Now, it’s considered a failure.

“Every time there’s the first hint of fall in the air, I want people to think about playoff baseball and the World Series,” said Showalter, who managed Sunday’s game after his mother passed away on Saturday. “That’s why we get up in the morning, that’s why you go to spring training, that’s why you do the things we’re going to do between now and next February. We’re not giving in.

“It’s not good enough though. It’s not good enough. [A record of] 81-81 ain’t good enough. We’re trying to win. We want to be the last team standing, the last city standing. Our city deserves that.”

By now, no one should doubt Showalter leading the way in the dugout, but even the most optimistic fans are questioning the future after the Orioles posted the best record in the AL over the last four seasons with a .543 winning percentage. With so many pending free agents and the Orioles’ offseason track record, many doubt whether 81 wins will even be a reasonable goal for the 2016 club without ownership making significant financial commitments.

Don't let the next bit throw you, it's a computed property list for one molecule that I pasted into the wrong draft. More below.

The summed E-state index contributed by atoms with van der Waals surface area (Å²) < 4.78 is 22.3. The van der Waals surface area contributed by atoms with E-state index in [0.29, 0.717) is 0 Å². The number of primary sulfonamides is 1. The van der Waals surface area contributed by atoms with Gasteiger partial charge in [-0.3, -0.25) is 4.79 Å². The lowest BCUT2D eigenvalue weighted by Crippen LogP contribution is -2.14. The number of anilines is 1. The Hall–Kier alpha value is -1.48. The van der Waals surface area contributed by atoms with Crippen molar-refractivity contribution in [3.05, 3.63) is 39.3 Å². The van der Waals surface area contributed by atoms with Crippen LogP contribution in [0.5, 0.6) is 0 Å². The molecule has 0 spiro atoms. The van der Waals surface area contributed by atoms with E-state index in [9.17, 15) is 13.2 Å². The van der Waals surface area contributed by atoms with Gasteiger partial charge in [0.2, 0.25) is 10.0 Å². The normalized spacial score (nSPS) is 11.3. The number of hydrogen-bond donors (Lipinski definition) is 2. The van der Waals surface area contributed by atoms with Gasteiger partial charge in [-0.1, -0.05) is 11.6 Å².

The general consensus is that the Orioles will survive without Wieters, who still hasn’t proven he can be an everyday catcher again after last year’s Tommy John surgery. For a fraction of the price, Caleb Joseph can provide respectable offense and better defense than Wieters at this stage of his career.

But replacing the other big-ticket free agents is a different story.

Davis just led the majors in home runs for the second time in three years and has clubbed 159 over his four full seasons in Baltimore. It’s the kind of power rarely seen in this pitching-rich era of baseball, but are the Orioles willing to offer a nine-figure contract to even sit down at the negotiating table with agent Scott Boras?

We know what history says until executive vice president of baseball operations Dan Duquette and owner Peter Angelos prove us wrong. If not, the Orioles will be allowing a major league home run champion to depart for a second consecutive winter.